A native South Carolinian of aristocratic southern lineage, John Warley is a graduate of the Citadel and the University of Virginia School of Law. He practiced law in Virginia until 1993 when he moved to Mexico to write and teach. Now a full-time writer, Warley divides his time between Beaufort, South Carolina, and San Miguel de Allende, Mexico. His previous books include Bethesda's Child and The Moralist and he is currently working on his next novel, a historical fiction set in SC during the Civil War, a coming-of-age love story between a twelve year old Southern boy and a fourteen year old abolitionist girl scheduled to be published in Spring, 2016.
Warley and his late wife Barbara have three sons, Caldwell, Nelson, and Carter, born in Newport News, Virginia, and a daughter, MaryBeth, born in Seoul, South Korea.
About A Southern Girl
Set against the exquisite, historical backdrop of Charleston's insular South of Broad neighborhood, A Southern Girl is a tale of international adoption and of families lost, then found anew through revelations, courage, and the perseverance of a love without bounds.
According to Pat Conroy, this is “the best book I've ever read about Charleston's mysterious and glittering high society… as stylish as a novel by John Irving and as tightly written as one by John Grisham. I wish I'd written this book”. A Southern Girl was chosen as Southern Living magazine’s “five best reads of the summer” and will be out in paperback this spring.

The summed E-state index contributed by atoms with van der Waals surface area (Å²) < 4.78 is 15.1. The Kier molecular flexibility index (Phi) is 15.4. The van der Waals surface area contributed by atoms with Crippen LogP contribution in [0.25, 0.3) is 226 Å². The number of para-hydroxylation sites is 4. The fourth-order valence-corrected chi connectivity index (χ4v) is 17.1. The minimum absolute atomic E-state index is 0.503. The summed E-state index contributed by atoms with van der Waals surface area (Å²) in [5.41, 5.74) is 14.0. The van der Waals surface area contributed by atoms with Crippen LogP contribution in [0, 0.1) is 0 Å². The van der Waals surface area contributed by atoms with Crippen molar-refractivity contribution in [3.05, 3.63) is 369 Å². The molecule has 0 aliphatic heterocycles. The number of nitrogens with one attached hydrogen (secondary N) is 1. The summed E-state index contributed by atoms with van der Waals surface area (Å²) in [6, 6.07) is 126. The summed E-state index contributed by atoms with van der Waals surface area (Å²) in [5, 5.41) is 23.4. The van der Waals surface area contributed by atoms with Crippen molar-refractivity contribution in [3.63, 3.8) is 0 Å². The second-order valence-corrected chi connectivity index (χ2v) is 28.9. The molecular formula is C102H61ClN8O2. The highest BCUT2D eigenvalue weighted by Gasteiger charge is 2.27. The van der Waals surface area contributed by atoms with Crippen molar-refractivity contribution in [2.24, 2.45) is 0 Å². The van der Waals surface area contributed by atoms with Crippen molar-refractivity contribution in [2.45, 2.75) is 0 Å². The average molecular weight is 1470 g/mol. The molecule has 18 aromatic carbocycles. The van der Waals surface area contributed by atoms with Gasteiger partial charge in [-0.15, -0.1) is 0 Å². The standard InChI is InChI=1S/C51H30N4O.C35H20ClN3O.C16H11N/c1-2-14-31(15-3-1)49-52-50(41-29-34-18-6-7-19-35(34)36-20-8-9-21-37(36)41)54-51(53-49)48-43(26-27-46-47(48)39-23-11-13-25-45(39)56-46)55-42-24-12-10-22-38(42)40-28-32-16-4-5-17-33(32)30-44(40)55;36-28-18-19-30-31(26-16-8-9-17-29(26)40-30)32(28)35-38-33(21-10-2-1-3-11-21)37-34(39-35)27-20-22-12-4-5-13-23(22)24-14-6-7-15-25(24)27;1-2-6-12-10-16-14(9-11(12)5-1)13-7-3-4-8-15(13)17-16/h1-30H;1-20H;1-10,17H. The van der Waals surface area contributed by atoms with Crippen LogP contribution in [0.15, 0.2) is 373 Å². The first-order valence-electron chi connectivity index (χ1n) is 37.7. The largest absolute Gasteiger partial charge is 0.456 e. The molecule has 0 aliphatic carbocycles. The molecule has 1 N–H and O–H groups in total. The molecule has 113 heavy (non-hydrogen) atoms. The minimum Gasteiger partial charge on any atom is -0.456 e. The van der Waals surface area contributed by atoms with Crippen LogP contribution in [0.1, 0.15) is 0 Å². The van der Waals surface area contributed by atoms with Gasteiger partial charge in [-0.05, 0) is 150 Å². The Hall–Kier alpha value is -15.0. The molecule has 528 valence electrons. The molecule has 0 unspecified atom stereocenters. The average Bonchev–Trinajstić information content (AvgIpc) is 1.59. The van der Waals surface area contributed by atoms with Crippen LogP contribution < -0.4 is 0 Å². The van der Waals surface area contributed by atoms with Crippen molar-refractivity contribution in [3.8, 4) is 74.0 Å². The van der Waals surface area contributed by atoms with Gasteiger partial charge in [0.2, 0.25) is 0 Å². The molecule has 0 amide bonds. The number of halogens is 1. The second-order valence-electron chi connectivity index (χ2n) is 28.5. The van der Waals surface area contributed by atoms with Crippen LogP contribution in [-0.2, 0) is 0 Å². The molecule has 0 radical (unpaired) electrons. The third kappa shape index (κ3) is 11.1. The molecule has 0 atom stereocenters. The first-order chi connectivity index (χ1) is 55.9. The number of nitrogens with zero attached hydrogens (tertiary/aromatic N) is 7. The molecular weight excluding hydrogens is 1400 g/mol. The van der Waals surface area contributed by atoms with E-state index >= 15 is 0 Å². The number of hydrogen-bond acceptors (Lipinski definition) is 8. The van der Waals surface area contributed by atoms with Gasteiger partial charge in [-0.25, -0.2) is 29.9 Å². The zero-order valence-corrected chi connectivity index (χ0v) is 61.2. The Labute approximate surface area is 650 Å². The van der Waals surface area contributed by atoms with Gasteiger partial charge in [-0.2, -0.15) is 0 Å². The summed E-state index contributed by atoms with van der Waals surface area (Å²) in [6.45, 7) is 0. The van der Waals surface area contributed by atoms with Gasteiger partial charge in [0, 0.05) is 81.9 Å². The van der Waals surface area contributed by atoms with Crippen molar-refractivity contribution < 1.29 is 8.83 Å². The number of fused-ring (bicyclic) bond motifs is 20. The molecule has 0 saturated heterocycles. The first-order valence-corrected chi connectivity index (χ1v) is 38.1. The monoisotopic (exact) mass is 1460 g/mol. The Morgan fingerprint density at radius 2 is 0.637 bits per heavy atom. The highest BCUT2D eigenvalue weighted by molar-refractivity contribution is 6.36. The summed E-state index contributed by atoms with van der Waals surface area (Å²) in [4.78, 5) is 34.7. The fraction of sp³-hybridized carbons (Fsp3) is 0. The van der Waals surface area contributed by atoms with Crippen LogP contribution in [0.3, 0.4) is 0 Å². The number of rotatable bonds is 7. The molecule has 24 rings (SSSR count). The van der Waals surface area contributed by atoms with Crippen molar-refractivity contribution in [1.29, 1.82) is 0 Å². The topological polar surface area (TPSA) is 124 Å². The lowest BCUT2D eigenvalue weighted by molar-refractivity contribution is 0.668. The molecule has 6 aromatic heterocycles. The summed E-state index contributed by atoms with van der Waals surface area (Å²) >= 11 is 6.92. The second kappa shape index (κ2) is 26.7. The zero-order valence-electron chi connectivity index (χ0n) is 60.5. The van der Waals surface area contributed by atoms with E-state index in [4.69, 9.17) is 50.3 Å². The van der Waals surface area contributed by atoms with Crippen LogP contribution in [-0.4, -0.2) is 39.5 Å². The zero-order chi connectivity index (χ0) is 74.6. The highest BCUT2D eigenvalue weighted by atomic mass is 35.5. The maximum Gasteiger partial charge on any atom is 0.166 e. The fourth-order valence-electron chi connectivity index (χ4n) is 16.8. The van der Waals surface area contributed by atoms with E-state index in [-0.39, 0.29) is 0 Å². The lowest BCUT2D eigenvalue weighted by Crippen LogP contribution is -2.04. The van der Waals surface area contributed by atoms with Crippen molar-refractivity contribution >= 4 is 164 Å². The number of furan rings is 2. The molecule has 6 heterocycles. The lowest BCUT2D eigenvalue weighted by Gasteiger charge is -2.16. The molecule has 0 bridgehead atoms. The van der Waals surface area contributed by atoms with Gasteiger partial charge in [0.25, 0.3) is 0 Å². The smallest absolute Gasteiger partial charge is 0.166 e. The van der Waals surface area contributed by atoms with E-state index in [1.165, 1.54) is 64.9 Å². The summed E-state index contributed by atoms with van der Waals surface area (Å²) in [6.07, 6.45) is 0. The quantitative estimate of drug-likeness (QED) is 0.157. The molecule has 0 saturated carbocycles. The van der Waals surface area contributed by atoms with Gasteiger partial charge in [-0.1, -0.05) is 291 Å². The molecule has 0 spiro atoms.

One of the foremost academics in his field, Ward Briggs is South Carolina's Distinguished Professor of Classics and Louise Fry Scudder Professor of Humanities Emeritus. A lifelong friend of James Dickey's, Ward is the editor of “The Complete Poems of James Dickey” listed recently by the Center for the Book as “a book every Georgian should read”.
He has taught Latin Literature of the Golden Age and the Classical Tradition to undergraduates and continues to teach in the Honors College. His research interests are Virgil and the history of American classical scholarship. He edited the journal Virgilius for ten years and is the author or editor of 10 books and numerous articles and reviews. He was a fellow at the Institute for Advanced Study at Princeton, NJ and is working on a biography of the American classicist Basil Lanneau Gildersleeve.
A native of Augusta, Georgia, tenor Timothy Miller earned his B.A. degree from Morehouse College and M.M. degree from Mannes College of Music in Manhattan. He has performed with local, national, and international opera companies. In June of 2008 he sang the role of Crab Man in critically acclaimed performances of Porgy and Bess at the Opéra-Comique in Paris and on tour in Luxembourg, Granada, and Normandy.